A version of your article before peer-review. It is not the final version of the article and has not been agreed for publication. 

REF (Research Excellence Framework)

The REF is the system for assessing the quality of research in UK higher education institutions. It is administered by Research England, which was formerly the Higher Education Funding Council for England (HEFCE).

Repository

A searchable open access electronic storage facility, in the case of Newman's repository a place to store research outputs. Our repository is shared with other members of the Guild HE Research community.

Read and Publish deals

A read and publish agreement is an agreement in which the publisher receives payment for reading and payment for publishing bundled into a single contract.

Newman Library is signed up to Read and Publish deals with both Wiley and Sage publishers. To find out more about publishing discounts for open access publishing in these deals, see our intranet page Open access publisher off-setting discounts for Newman researchers.

Self-archiving

Also known as green open access, it involves you depositing your research in a repository (usually an institutional repository) and does not require you to pay an Article Processing Charge.  In such cases journals usually mandate an embargo or delay the publication of articles for a set period of time. 

SHERPA (Securing a Hybrid Environment for Research and Preservation and Access)

An organisation which is involved in projects relating to repositories and open access. They provide search tools for searching a number of repositories at one time.They also provide a number of tools related to open access policies and copyright licenses.

Enter your funder and the ISSN or title of your chosen journal and you will get a summary showing ticks and crosses indicating whether their open access and copyright policies are compatible. There are also links to publisher and funder full policies. Use SHERPA FACT.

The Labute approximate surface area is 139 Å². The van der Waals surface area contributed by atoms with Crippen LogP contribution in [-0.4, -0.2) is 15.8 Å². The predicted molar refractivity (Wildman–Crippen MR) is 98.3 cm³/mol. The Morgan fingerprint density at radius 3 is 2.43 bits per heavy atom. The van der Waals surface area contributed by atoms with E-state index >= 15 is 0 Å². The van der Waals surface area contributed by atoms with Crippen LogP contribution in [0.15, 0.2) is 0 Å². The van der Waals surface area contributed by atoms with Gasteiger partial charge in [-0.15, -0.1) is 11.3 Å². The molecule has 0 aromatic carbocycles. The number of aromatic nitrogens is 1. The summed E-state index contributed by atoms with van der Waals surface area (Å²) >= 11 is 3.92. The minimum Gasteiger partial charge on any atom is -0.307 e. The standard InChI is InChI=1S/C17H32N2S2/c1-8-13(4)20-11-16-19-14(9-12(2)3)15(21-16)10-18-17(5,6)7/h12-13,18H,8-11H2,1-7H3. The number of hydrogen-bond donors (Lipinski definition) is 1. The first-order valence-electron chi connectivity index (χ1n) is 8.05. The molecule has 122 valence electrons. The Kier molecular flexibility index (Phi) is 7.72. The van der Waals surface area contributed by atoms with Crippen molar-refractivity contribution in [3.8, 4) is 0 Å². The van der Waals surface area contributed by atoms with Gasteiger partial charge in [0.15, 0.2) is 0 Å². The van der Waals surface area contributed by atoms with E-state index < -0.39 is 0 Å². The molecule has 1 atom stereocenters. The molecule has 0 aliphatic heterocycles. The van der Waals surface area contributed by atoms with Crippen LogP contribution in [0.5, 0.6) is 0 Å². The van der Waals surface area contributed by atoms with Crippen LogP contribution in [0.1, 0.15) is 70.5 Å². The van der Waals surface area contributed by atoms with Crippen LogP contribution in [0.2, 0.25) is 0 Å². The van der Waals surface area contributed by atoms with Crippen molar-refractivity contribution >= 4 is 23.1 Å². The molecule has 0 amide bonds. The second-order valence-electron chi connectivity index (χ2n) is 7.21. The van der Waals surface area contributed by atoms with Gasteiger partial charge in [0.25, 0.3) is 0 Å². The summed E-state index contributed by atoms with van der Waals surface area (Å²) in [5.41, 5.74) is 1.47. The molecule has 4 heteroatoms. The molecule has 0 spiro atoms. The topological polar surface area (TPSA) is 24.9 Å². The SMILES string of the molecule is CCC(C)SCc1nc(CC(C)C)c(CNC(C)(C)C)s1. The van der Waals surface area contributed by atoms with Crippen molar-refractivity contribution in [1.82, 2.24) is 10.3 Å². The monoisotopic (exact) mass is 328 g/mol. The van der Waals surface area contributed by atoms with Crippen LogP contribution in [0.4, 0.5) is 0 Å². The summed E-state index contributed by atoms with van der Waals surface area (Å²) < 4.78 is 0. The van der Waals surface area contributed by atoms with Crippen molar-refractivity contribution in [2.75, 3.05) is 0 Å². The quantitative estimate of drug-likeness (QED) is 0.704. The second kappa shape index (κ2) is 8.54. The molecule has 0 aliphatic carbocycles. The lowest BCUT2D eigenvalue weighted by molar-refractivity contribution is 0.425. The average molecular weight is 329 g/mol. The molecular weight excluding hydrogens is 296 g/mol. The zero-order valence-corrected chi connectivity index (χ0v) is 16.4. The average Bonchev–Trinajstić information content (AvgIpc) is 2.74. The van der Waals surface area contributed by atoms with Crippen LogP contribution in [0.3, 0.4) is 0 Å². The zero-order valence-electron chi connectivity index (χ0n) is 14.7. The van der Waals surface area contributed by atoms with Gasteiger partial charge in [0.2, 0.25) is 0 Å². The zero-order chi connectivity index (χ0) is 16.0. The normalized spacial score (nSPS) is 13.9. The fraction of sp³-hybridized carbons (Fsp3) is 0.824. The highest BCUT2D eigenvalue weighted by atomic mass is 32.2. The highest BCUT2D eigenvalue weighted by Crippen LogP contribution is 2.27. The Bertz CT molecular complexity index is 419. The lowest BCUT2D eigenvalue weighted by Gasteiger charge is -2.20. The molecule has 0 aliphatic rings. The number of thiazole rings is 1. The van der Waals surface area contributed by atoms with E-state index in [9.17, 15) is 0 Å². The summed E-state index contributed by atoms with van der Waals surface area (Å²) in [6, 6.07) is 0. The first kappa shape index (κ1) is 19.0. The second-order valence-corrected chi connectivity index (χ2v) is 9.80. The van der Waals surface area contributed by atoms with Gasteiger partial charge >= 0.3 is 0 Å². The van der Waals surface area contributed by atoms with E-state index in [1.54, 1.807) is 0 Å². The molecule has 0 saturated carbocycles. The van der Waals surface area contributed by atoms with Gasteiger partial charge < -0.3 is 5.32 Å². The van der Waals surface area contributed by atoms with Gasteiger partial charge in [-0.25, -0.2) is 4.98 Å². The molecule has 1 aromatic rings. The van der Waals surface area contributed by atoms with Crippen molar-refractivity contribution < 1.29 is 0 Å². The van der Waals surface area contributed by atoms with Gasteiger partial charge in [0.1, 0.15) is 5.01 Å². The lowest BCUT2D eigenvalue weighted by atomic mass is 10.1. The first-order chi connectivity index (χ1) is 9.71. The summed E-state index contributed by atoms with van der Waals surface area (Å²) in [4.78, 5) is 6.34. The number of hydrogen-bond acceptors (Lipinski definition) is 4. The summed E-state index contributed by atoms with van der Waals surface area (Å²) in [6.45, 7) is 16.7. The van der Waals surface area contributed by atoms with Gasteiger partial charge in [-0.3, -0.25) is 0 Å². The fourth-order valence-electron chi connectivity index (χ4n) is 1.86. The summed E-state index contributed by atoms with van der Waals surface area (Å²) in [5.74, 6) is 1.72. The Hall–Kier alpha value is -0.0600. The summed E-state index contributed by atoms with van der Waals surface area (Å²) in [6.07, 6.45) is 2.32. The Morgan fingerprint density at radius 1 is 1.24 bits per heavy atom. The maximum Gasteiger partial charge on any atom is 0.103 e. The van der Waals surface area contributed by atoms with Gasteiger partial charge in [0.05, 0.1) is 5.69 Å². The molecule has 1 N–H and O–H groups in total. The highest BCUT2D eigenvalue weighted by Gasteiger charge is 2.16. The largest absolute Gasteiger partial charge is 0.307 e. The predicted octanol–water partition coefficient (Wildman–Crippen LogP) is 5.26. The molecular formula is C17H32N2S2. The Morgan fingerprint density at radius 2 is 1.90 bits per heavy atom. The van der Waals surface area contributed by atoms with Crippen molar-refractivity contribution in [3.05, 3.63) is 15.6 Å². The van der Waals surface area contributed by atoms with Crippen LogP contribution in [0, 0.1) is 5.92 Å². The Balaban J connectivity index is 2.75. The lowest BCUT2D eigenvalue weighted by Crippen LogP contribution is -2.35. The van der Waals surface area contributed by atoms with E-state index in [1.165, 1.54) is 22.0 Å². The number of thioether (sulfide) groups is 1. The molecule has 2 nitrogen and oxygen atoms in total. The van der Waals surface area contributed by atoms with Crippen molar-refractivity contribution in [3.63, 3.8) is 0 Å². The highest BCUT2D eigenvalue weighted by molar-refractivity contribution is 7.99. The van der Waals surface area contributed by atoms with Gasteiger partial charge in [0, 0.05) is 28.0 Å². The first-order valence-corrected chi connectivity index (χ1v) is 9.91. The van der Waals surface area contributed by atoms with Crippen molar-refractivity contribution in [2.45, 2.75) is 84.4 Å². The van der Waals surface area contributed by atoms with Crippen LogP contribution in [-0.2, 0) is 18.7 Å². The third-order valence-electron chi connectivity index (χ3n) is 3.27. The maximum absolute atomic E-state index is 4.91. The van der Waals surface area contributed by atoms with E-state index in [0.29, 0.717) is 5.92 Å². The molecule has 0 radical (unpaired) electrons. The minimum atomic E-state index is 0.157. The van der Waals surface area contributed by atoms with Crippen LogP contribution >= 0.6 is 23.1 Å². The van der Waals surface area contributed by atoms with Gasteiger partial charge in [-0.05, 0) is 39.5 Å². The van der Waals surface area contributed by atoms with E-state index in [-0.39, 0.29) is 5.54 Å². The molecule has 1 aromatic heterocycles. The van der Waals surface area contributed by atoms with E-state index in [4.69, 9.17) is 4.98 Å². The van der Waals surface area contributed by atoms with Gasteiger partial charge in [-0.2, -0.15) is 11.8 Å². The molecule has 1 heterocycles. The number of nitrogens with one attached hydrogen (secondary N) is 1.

Search for information about your research funder's open access and copyright policies. Use SHERPA JULIET.

Search SHERPA REF for information on whether your journal complies with Research England's open access policy regarding the embargo periods which apply in different REF panels. Use SHERPA REF.

Search SHERPA ROMEO for your publisher, or by journal ISSN or title and you will get a summary of publisher and journal copyright and open access policies. Use SHERPA ROMEO.

Submitted author manuscript

The author's draft version that has been submitted to a journal for peer review. Also known as a pre-print.

Transformative deals

Transformative deals seek to shift payments from a library or group of libraries to a publisher away from subscription-based reading and towards open access publishing.

They take many different forms, one of the most common types of deal is known as a Read and Publish deal.

Newman Library is signed up to transformative deals with both Wiley and Sage publishers. To find out more about publishing discounts for open access publishing, see our intranet page Open access publisher off-setting discounts for Newman researchers.

VoR (Version of Record)

This is your final published version of an article containing the publishers copy edits and layout. Unless the article is appearing in a fully open access journal this version is usually not permitted to be placed in an institutional repository.

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Why not set yourself up with an ORCiD iD? Once you have registered you will get a unique number which identifies you as a researcher. It's free and easy to register